Here is a movie that falls in between the good and the bad — it is neither and it is both. The Ultimate Gift is a film that has its heart in the right place but doesn't quite know how to express it in a meaningful way, in a cinematic sense. The message is there, but when it comes to story and characters, The Ultimate Gift is seriously lacking. It is the story of a spiritual awakening, based upon the inspirational novel of the same name by Jim Stovall. The film was released through FOX Faith, a relatively new imprint from – you guessed it – FOX, that focuses on more spiritually oriented family films.
The story centers on the relationship between the recently deceased Red Stevens (James Garner in what he says will be his last film) and his grandson Jason (Drew Fuller). Red was a billionaire tycoon who has left portions of his vast estate to various members of his family, all of whom have been spoiled by money and power. One by one they are doled out little pieces of what Red left behind. When it came to the end of the will reading, the room was cleared until only Jason and the executor of the will, Ted Hamilton (Bill Cobbs), remain. Red retained a special place in his heart for the youngest of the Stevens clan, and he set up his will in a way to bestow upon Jason a series of gifts that would culminate in the ultimate gift.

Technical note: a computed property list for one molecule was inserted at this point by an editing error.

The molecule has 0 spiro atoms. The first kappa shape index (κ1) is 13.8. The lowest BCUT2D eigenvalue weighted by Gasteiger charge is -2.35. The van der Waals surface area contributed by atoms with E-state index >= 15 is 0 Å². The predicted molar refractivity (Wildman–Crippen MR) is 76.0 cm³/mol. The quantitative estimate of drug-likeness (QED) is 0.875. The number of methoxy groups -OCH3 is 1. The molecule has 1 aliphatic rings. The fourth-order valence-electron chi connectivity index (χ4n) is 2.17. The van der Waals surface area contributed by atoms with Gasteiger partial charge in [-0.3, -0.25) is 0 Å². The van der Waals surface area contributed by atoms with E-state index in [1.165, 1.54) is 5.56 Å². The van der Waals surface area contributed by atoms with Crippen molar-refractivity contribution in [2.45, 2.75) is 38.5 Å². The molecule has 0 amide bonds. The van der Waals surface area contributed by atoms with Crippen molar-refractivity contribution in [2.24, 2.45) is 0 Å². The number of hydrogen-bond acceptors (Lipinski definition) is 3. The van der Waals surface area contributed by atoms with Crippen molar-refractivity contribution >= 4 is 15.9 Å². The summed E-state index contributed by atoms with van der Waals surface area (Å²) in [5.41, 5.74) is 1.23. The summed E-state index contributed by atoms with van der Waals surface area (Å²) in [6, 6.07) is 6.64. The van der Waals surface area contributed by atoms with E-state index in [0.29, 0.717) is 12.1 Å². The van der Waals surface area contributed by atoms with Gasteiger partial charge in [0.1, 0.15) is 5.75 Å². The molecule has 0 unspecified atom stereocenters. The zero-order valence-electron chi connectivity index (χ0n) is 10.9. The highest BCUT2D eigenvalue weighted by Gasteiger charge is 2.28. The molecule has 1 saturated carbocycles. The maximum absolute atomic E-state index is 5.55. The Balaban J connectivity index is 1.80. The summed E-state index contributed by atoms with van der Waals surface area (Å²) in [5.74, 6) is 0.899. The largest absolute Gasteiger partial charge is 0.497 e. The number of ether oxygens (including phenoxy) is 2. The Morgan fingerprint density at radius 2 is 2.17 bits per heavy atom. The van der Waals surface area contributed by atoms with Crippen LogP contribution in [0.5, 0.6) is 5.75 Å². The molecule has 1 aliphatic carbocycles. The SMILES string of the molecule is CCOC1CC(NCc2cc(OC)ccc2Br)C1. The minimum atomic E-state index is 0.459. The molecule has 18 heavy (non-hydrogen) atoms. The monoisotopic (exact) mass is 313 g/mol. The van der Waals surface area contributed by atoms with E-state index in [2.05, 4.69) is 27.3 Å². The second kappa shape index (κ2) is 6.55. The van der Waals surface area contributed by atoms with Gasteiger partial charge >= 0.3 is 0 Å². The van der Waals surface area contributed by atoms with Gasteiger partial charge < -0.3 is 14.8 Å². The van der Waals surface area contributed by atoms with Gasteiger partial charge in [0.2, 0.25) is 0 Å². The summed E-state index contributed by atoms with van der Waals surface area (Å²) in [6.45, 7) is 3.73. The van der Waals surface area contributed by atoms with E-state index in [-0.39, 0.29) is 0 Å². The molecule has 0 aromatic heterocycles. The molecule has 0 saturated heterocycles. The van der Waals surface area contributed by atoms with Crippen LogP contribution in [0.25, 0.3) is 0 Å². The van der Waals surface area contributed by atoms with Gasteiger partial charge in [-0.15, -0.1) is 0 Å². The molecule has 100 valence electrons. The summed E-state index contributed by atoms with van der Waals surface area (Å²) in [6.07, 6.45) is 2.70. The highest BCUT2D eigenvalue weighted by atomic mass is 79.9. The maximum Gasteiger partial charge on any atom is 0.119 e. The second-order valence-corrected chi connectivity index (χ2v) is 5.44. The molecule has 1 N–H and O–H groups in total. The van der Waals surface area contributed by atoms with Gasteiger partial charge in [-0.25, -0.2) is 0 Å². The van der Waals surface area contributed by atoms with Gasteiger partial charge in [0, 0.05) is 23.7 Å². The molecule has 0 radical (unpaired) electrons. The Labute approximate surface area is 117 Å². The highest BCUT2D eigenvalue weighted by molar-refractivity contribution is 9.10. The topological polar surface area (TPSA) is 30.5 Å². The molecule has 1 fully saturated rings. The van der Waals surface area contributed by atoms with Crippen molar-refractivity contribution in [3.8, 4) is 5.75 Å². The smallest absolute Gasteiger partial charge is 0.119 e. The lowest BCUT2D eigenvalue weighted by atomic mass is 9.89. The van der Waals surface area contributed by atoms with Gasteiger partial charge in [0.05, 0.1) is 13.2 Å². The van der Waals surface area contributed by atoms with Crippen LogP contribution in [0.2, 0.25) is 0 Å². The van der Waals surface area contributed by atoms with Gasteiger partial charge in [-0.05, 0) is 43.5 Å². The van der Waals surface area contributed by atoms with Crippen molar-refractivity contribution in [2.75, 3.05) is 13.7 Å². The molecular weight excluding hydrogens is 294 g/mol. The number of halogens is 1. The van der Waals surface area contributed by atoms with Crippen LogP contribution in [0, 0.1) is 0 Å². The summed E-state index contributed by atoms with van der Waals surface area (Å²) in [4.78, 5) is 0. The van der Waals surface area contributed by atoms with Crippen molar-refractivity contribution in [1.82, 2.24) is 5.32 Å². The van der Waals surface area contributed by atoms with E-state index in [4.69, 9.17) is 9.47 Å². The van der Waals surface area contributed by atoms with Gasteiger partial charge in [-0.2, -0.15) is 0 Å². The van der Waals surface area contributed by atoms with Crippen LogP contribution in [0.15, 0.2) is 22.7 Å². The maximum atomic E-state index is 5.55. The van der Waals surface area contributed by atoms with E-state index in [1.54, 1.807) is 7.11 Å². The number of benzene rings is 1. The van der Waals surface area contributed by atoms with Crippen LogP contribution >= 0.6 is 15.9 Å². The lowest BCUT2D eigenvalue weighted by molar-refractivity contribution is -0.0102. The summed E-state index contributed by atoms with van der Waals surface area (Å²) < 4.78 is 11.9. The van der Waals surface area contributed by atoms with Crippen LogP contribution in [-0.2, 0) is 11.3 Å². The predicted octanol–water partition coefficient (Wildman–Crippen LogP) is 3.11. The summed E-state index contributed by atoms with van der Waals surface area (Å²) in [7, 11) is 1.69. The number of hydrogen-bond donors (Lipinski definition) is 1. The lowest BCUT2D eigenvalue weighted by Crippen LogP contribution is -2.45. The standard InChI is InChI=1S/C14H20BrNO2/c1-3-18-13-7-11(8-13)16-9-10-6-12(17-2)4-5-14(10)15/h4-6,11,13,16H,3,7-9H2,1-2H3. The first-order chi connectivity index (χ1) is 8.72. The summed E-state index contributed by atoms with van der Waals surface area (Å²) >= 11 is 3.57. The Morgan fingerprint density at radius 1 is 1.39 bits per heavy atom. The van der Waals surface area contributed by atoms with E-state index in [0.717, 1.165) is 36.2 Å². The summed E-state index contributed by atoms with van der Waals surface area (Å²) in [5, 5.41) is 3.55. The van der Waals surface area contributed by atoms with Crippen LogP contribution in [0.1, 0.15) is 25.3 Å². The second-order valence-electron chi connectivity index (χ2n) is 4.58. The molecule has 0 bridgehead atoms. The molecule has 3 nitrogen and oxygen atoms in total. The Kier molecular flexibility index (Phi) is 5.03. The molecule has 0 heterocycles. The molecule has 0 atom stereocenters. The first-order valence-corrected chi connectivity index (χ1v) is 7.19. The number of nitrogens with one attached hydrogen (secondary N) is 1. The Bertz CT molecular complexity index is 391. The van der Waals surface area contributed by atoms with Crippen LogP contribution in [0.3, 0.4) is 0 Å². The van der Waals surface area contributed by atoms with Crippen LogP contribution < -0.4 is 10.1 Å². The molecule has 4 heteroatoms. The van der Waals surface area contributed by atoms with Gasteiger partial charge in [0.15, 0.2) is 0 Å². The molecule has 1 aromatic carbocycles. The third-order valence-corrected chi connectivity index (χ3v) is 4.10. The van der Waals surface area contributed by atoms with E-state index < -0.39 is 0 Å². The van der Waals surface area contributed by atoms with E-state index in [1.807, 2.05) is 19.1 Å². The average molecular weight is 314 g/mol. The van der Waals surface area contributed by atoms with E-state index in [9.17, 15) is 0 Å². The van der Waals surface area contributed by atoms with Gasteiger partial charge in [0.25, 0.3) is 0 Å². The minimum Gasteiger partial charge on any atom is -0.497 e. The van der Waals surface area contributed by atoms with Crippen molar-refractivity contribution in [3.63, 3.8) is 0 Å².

Jason lives life as he wills, a trust fund baby with the bad attitude to match. For some reason he has a chip on his shoulder in relation to his grandfather. Various family members also hint at animosity between the two, though it never gets any more specific than that. Anyway, Red has left video recordings of himself laying out the ground rules by which Jason must play in order to receive said ultimate gift. The surly young Jason is sent on quests which are aimed at imparting to him a new piece of knowledge about what it means to be a good human being, or rather to teach him something about the real world outside of his life of leisure. He is sent to work for a month on a large Texas ranch, he has his possessions taken away and his accounts frozen, he is also charged with making a friend and being generous. All of these things target him and attempt to make him see the path of his life prior to setting him on this new path.
A big problem with this as a film, rather than the validity of its content, is that there is no real character development or plot progression. The experience could be likened to watching a book; each test – sorry, each gift – is broken down into its own little segment. It is not unlike watching the chapters. Another problem is that we are told what happens without being shown. For example, following the freezing of Jason's assets, we are expected to believe he has spent a good amount of time living on a park bench, through this time Jason is merely afflicted with some bad boy beard stubble. It just does not feel real. Each "chapter" is too short, only showing us the beginning, the end, and a taste of the middle. It is hardly enough for the lesson to display any impact on Jason, or on the audience.